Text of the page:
Bonnie McElveen-Hunter

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The Honorable
Bonnie McElveen-Hunter
Bonnie McEleevn-Hunter.jpg
Bonnie McElveen-Hunter and her mother, Madeline Bonneau McElveen
Commander Grand Cross of the Order of the Lion of Finland
29th United States Ambassador to Finland
In office
November 5, 2001 – December 15, 2003
Appointed by George W. Bush
Preceded by Eric S. Edelman
Succeeded by Earle I. Mack
Personal details
Born Mary Bonnaeu McElveen
(1950-06-29) June 29, 1950 (age 66)
Columbia, South Carolina
Political party Republican
Spouse(s) Bynum Merritt Hunter
Children Bynum Merritt Hunter II
Education Bellevue High School
Alma mater Stephens College
Occupation businesswoman, diplomat, philanthropist
Known for U.S. Ambassador to Finland
Chair of the American Red Cross
Founder & CEO of Pace Communications
18th Miss Nebraska USA
Religion Presbyterian[1][2]
Awards Commander Grand Cross of the Order of the Lion of Finland
Ellis Island Medal of Honor
North Carolina Award

Mary Bonneau "Bonnie" McElveen-Hunter (June 29, 1950) is an American businesswoman, philanthropist, diplomat and socialite who is the first female Chair of the Board of Governors of the American Red Cross.[3][4] She is the founder and CEO of Pace Communications, a publishing company, and was the U.S. Ambassador to Finland[5] from 2001 to 2003. She also served as the finance chairwoman of Elizabeth Dole's campaign for the Republican nomination for U.S. President.[6]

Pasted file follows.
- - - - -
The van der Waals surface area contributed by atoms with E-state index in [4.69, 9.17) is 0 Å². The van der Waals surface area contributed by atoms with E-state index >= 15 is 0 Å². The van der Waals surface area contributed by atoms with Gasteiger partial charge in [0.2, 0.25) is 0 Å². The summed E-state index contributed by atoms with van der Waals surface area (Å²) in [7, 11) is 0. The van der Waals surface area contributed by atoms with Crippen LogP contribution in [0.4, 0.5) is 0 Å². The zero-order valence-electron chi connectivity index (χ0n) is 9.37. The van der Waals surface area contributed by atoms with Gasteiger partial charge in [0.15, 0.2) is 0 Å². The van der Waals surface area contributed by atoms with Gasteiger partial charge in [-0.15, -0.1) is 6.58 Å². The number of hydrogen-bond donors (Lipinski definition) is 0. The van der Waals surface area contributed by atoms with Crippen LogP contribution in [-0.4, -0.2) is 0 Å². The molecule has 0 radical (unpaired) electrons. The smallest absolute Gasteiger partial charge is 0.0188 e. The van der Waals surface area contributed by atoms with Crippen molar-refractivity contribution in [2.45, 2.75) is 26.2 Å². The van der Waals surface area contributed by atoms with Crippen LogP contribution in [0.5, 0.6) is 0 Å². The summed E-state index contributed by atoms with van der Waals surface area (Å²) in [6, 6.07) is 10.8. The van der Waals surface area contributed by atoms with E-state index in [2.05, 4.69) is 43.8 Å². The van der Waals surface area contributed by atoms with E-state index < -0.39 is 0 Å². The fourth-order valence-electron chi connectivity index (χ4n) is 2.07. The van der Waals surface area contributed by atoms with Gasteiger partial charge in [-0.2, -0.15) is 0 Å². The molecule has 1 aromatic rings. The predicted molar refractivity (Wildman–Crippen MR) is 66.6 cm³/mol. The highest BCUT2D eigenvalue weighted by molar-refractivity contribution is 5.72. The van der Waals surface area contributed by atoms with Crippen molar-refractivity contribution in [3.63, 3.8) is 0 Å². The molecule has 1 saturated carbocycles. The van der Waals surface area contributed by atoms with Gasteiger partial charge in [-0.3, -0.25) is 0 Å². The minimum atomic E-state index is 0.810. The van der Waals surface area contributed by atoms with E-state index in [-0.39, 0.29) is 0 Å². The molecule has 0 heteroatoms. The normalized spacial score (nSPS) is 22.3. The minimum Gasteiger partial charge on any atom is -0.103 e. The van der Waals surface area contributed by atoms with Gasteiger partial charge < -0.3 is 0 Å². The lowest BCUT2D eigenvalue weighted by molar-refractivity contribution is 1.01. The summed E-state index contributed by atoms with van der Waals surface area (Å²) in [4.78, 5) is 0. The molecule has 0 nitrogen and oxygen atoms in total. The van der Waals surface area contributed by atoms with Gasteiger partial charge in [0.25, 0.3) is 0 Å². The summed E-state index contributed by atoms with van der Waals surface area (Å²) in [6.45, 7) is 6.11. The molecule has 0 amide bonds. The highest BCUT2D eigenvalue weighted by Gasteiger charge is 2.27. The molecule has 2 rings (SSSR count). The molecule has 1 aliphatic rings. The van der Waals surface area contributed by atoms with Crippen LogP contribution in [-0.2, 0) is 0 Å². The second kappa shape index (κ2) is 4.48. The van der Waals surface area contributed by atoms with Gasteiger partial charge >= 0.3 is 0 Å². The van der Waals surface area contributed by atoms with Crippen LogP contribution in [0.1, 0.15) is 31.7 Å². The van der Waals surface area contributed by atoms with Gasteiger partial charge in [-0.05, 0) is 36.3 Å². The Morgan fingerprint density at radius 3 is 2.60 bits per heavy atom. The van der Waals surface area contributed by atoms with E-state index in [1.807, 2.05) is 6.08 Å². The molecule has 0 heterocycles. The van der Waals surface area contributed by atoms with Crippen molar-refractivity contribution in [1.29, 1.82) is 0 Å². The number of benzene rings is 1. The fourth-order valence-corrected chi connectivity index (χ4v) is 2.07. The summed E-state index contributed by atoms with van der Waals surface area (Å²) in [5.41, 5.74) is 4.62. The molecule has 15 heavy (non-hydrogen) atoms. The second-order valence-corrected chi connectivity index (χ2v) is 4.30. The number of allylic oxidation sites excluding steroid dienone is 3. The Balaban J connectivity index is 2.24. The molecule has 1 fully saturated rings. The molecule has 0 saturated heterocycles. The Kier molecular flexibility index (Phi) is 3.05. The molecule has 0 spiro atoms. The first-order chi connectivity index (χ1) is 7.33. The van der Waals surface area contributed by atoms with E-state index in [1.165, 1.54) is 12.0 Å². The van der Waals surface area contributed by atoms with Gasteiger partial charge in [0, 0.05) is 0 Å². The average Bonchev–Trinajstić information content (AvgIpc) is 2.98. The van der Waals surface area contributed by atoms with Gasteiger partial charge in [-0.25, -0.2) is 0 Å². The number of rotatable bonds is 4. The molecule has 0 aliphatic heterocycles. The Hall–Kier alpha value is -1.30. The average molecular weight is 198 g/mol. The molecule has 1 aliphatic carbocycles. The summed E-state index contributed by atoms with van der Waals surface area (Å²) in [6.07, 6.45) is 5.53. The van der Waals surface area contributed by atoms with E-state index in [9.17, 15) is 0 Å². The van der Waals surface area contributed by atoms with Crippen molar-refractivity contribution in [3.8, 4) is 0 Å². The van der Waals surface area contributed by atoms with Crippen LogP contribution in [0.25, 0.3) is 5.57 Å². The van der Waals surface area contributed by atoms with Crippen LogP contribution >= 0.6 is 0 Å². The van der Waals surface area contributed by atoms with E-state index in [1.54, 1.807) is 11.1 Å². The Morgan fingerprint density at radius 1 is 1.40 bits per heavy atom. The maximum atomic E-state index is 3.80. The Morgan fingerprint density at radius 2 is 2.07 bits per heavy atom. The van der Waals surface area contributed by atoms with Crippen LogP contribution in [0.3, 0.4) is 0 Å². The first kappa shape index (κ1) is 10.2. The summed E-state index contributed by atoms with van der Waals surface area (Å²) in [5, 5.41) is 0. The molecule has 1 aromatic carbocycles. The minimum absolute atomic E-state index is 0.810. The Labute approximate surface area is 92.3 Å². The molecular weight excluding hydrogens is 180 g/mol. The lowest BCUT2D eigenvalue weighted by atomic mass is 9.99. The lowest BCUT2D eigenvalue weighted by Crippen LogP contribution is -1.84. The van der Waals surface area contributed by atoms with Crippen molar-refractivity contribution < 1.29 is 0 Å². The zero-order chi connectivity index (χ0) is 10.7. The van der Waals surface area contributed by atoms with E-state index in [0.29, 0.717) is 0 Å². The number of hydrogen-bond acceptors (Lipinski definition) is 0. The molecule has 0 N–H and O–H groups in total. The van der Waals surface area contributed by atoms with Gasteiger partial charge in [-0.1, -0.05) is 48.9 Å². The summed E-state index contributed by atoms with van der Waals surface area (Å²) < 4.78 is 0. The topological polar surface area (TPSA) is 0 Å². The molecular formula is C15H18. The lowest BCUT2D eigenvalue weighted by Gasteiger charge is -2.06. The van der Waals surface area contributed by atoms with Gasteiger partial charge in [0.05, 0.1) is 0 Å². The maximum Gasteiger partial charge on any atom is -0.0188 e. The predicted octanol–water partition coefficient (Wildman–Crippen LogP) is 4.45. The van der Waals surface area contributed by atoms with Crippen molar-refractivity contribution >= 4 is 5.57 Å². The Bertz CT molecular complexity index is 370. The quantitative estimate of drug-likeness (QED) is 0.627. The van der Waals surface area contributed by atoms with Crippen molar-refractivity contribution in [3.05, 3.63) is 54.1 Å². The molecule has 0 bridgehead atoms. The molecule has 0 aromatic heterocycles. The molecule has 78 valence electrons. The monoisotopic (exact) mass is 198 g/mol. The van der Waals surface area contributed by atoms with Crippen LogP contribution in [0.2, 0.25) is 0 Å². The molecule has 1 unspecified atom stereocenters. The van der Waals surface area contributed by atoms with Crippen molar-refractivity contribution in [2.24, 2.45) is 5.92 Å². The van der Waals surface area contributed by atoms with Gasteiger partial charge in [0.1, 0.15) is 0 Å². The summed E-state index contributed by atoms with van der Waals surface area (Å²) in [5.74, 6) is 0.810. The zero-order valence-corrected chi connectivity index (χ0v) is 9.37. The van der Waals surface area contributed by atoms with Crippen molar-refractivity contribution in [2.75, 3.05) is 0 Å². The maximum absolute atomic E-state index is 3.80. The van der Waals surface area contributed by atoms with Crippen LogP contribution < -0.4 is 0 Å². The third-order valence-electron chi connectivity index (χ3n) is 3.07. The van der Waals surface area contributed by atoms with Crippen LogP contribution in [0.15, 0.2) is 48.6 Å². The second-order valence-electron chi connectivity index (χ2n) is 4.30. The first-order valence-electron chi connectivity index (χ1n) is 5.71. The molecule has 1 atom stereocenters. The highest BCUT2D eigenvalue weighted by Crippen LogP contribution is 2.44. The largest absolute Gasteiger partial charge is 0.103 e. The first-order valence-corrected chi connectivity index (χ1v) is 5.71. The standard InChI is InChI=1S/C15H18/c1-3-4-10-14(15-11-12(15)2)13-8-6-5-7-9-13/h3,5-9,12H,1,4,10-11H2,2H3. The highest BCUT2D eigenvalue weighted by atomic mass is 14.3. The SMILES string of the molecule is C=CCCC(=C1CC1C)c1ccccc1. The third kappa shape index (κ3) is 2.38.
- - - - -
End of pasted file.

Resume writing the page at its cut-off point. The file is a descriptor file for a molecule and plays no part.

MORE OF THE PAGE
Early life[edit]

Mary Bonneau McElveen was born in Columbia, South Carolina on June 29, 1950 to Lieutenant Colonel John Thomas McElveen and Madeline Bonneau McElveen (née Brown).[7] Her father was a lieutenant colonel in the U.S. Air Force and a P-51 pilot during World War II. Her mother was a school teacher. Her father joined the Air National Guard and was activated during the Korean War. He was one of the original seven U2 pilots who flew over the Soviet Union during the Cold War. When she was 18 months old, her family moved to Germany. They continued to move throughout her childhood to Washington, Texas, Oklahoma, Louisiana, California, and Nebraska.[8] She is the older sister of John Thomas McElveen, Jr. and Tweed McElveen-Bogache.[9]

She attended Bellevue High School in Nebraska, where she graduated in 1968. In 1970 she won the title of Miss Nebraska USA and went on to compete in the Miss USA pageant.[10] She attended Stephens College in Columbia, Missouri where she started to study fashion design but later switched to business law and marketing. After graduating she moved to Charlotte, North Carolina and worked for Bank of America. She then worked for Community Publishing, selling subscriptions to Charlotte Magazine. In 1972 she moved to Greensboro, North Carolina to work for Republican congressman Walter E. Johnston, III and started Pace Magazine.[11]